Before World War I, many children could not speak English when they entered school. The Sisters spoke both German and English. Subjects taught included German Grammar, English Grammar, Arithmetic, Spelling, History, Penmanship, Daily Catechism and Weekly Bible Studies. Friday afternoons were devoted to music, art and handiwork classes. Crocheting, knitting, lace making, mechanical drawing and art work were included. Students picked their own classes and some boys took needlework. The students projects were entered at the County Fair.
Due to extreme anti-German sentiment during World War I, German language classes were forbidden by the state. The people were not allowed to speak German in their schools or churches, in public, or on the telephone. This was a great hardship for many, especially the older members of the community. Those who did not speak English were unable to shop in Hastings for fear of being assaulted.
Financing the school was often a problem for the parish. Proceeds from the annual church picnic helped support the school. Children paid tuition and also purchased their own books and supplies. In 1901 the tuition was about $1 per child per semester only a small portion of the cost of the education. But, even this small amount was sometimes a hardship for families with several children.
During the 1920s high school course work was offered for grades 9 and 10. In the mid 1940s a hot lunch program was begun. The food was cooked in the basement of the parish hall and the children ate there. The first school cook was Mrs. Albert Hoffman. In 1957 the school building was remodeled and a kitchen and dining room were constructed on the main floor. Also in 1957 indoor restrooms were added to the building. In September, 1970 the number of grades was reduced from 8 to 6. Due to declining enrollments and difficulty financing the school it was closed in May, 1978.
A general merchandise store was built on the south side of the road by Matt Scholl in 1899. In 1916 Matt and Agnes Scholl purchased the store from Matt and Elizabeth Scholl. Lester "Bud" Willmes bought the store in February, 1946 and ran it until May, 1949 when Nick Konen bought it. On January 1, 1957 Paul Konen, Nick's son, purchased the store and ran it until February, 1961 when Ray Phillips bought it. The next owner was Harold Zubrod from August, 1972, until 1976. Terry Hoffman operated it from 1976 until 1979 when Rodney Heuertz purchased it and named it the "Country Store". Due to declining profit margins, the store closed in the mid 1980s and it is now used as a residence.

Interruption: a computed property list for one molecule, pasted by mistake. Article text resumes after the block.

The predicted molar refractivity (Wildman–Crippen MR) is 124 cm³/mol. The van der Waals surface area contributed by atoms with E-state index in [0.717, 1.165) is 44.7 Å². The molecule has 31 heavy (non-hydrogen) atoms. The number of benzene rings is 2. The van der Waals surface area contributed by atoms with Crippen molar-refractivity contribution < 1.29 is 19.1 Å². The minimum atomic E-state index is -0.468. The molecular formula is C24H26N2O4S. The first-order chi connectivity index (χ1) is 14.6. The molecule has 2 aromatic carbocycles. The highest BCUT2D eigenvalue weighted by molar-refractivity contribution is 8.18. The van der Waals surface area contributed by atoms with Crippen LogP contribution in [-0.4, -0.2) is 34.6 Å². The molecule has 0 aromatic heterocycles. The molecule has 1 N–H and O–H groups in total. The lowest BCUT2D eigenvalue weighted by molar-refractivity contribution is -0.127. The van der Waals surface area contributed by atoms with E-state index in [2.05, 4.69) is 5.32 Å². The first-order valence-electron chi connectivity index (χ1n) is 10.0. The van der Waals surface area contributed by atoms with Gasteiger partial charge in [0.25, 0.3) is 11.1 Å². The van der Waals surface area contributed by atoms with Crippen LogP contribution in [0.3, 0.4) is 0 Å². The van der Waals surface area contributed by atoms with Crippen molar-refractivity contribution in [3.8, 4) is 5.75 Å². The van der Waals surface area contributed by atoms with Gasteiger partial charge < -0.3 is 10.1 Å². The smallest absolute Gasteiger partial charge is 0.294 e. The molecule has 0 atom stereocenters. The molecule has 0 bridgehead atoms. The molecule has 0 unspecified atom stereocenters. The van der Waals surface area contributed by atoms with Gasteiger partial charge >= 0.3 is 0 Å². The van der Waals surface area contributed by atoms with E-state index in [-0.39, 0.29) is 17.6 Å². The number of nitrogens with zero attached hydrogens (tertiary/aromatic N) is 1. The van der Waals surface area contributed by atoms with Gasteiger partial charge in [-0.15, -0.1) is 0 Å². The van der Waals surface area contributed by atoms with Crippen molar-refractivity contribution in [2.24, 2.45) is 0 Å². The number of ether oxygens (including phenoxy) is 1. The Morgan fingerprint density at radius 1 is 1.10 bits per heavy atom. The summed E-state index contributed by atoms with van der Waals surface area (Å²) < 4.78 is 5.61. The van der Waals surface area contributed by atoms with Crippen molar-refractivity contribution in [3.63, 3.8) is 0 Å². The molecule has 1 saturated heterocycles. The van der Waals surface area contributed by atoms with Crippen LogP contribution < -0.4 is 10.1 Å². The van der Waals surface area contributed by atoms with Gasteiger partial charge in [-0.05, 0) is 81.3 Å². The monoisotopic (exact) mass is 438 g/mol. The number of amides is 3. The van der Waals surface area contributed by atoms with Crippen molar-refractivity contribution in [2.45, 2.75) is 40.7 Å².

The Assumption Church, School and People of Adams County, Nebraska
by Betty Ramspott Trausch
Adams County Historical Society
Interviews and reminiscence of Catherine Kaiser Trausch and Engelbert T. Trausch.
Alphabetical List of Assumption Residents
Adams County Directory, 1925-26
Wolfe & Pickering , Kenesaw, NE
The Assumption mailing address at this time was Route 4, Juniata.
Assumption Catholic Church, Rev. M.A. Merkle, Priest
Assumption General Store
GENTERT, Mrs. Kate, widow, domestic; Leon 19, Cleo 19.
GENTERT, Vern, laborer
HOFFMAN, Albert, farmer; wife Mrs. Albert; Elma 10, Englebert 2, Ralph 18, Cecil 16, Arthur 12, Frances 7, Antone 5.
KONEN, Elizabeth, widow
PLEIN, Pauline, widow
SCHOLL, Matt A, farmer; wife Agnes, Lucy 14, Marie 4, Albert 12, John 10,
STREFF, Anna, Priests housekeeper
WEBBER, John, retired, wife Anna